We were nearing the end of our amazing adventure on the Pamir Highway and had planned our trip perfectly to coincide with the cross-border market with Afghanistan at the town of Ishkashim on Saturday.

We left Yamchun on a Friday and made our way towards Ishkashim. The drive was still beautiful as ever with the Wakhan River rushing beside us, mountains towering over us and green trees dotting the landscape. On our way to Ishkashim, we visited the Khaakha Fort, built in the 3rd century B.C. Even though the fort is armed by Tajik guards, we were still able to wander around and take photos.

khakah fort
Views from the ruined Khaakah Fort

Arriving in Ishkashim we all felt mixed feelings of excitement and melancholy. We were happy to be in a proper village with shops and were looking forward to the cross-border market the next morning, but on the other hand, we all knew our journey was almost finished.

We checked into our guesthouse and wandered around town. There was some sort of festival going on in the city and girls were decked out in brightly coloured, beautiful traditional clothing. We watched the performance they were putting on at their school before returning to the guesthouse, and were pleasantly surprised to see other backpackers had checked in!

ishkashim girl
One of the girls dressed in traditional clothing in Ishkashim

Up until this point, we had hardly seen anyone on our journey. So, we all figured we should have some beers together. There were us 2 Canadians, Jess from Germany, Jason from England, and the newcomers were from Australia, Switzerland, Spain and Hong Kong. It was going to be a good night. We all drank the Russian brew, Baltika, shared travel stories and information on the highway and called it a night at midnight.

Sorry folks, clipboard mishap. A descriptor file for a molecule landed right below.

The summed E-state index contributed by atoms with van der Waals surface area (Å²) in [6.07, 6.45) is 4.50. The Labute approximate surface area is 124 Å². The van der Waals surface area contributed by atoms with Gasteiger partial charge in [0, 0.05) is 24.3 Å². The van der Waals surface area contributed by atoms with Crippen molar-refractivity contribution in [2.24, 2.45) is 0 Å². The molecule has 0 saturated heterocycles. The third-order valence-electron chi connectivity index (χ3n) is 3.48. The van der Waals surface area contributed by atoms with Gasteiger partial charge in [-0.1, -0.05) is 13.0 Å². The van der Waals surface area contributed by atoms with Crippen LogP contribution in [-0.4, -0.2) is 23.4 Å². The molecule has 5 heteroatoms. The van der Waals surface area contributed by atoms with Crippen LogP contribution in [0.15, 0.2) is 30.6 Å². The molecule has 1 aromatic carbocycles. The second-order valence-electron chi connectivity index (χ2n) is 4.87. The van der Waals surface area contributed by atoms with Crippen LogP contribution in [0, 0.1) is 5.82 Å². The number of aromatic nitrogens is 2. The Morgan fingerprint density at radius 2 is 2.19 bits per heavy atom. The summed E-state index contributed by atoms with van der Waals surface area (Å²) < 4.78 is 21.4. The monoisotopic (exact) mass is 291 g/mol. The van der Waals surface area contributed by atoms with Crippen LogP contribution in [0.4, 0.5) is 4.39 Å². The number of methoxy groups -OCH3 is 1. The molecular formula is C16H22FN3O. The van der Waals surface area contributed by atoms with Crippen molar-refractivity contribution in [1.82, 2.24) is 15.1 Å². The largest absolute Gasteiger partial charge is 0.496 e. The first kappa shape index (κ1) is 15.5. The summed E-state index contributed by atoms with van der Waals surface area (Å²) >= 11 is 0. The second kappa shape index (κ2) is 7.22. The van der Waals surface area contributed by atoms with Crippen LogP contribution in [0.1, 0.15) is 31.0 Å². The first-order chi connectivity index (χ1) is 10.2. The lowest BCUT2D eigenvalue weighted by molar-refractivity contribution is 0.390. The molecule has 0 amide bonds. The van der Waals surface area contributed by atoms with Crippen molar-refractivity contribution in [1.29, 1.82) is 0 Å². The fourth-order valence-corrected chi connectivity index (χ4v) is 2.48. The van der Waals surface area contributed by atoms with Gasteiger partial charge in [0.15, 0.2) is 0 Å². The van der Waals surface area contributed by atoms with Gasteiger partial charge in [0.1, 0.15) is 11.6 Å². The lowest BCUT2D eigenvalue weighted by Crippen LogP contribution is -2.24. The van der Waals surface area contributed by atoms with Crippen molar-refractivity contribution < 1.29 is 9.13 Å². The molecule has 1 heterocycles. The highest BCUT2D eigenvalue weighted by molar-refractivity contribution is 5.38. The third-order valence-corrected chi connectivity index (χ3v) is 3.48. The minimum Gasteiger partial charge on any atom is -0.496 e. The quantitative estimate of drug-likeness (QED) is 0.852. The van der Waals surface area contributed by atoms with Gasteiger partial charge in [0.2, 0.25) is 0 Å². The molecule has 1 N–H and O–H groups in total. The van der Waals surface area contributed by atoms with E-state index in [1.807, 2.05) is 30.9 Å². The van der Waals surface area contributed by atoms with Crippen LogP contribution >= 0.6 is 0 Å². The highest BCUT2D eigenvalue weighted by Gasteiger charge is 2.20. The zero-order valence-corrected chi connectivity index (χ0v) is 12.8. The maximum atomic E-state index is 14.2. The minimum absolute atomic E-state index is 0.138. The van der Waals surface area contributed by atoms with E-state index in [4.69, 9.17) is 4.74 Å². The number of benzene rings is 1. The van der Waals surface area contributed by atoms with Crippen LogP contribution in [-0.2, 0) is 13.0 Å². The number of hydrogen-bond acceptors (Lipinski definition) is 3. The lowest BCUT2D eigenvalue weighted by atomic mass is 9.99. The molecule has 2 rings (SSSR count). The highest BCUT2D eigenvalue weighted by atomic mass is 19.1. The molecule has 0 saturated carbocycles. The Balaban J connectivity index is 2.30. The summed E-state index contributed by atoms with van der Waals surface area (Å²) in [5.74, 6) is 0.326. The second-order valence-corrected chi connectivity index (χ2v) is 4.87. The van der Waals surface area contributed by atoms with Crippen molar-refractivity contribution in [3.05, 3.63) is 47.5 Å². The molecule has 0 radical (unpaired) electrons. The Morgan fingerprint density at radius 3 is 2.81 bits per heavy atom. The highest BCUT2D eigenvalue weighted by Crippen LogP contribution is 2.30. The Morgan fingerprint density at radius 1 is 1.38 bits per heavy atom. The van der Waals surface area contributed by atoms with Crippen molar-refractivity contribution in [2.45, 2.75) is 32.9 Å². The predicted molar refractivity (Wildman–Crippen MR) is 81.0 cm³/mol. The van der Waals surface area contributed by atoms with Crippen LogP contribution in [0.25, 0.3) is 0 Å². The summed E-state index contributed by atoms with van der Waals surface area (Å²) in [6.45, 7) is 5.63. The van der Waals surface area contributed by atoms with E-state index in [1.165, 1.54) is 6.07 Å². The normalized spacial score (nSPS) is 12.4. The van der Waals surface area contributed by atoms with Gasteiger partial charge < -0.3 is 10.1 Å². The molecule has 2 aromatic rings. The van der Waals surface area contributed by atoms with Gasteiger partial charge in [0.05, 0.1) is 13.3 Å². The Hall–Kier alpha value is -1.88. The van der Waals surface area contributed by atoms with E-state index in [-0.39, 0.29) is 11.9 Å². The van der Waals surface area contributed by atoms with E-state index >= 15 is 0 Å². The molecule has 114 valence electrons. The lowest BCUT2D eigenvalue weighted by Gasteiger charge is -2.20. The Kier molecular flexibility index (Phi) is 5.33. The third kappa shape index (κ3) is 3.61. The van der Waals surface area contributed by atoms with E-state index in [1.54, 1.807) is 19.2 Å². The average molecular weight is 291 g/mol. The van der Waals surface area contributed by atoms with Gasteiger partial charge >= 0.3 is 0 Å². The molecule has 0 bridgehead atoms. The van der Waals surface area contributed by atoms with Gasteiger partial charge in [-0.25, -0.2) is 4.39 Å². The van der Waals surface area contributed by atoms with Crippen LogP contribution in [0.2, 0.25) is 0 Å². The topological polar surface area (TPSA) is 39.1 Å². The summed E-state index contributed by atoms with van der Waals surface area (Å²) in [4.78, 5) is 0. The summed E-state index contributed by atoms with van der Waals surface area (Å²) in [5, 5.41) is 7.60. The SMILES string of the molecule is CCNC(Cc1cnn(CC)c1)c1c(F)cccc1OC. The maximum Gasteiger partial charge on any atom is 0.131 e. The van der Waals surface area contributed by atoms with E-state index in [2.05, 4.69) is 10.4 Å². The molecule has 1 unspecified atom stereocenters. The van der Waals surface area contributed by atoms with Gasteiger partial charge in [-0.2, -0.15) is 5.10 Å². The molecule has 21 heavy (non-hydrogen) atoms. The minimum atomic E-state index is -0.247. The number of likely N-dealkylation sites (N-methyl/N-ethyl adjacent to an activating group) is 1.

hanis guesthouse ishkashim
Having some beers and some chats with fellow backpackers

Around 5:00am the windows to our room were rattling and banging like crazy. I freaked out, shook Nick out of his deep slumber and announced: “someone’s breaking in!” …but then I realized that the bed was also shaking. The cows, chickens, horses and dogs were going crazy outside and there was this deep rumbling sound.

No one was breaking in, it was an Earthquake! Not one, but two in a row.

Everyone came out of their rooms, half asleep, half drunk, but all fully wondering what was going on. That was the first proper earthquake we’ve ever felt.

After an eventful night we awoke around 10:00 to get ready for the market! This bustling market happens every Saturday. The bridge between Afghanistan and Tajikistan is opened up and people on the Tajik side are able to cross the river to the Afghan side. Passports are taken by the police, it’s heavily guarded and everyone is there to sell their wares.

ishkashim market pamir highway
The wonderful cross-border market at Ishkashim

We were a bit early and were able to see the men from Afghanistan setting up everything. They came pouring through their border crossing with wooden carts filled with clothing, housewares, carpets, fabrics, you name it, they had it.

Although the women of Afghanistan don’t attend this market, it was amazing to see the local men in their traditional clothing, scarves and hats. We wandered around, shopped, bargained, mingled and had a great time. Since we weren’t able to go to Afghanistan, it was nice to still be able to meet the people…who were extremely friendly and curious of us.

ishkashim market tajikistan
Some of the many Afghan people we met at the market

From the market, we all piled into the vehicle and made our way to our final destination of this road trip, the city of Khorog. But first, we stopped at one more hot spring!

garam chashma hot spring tajikistan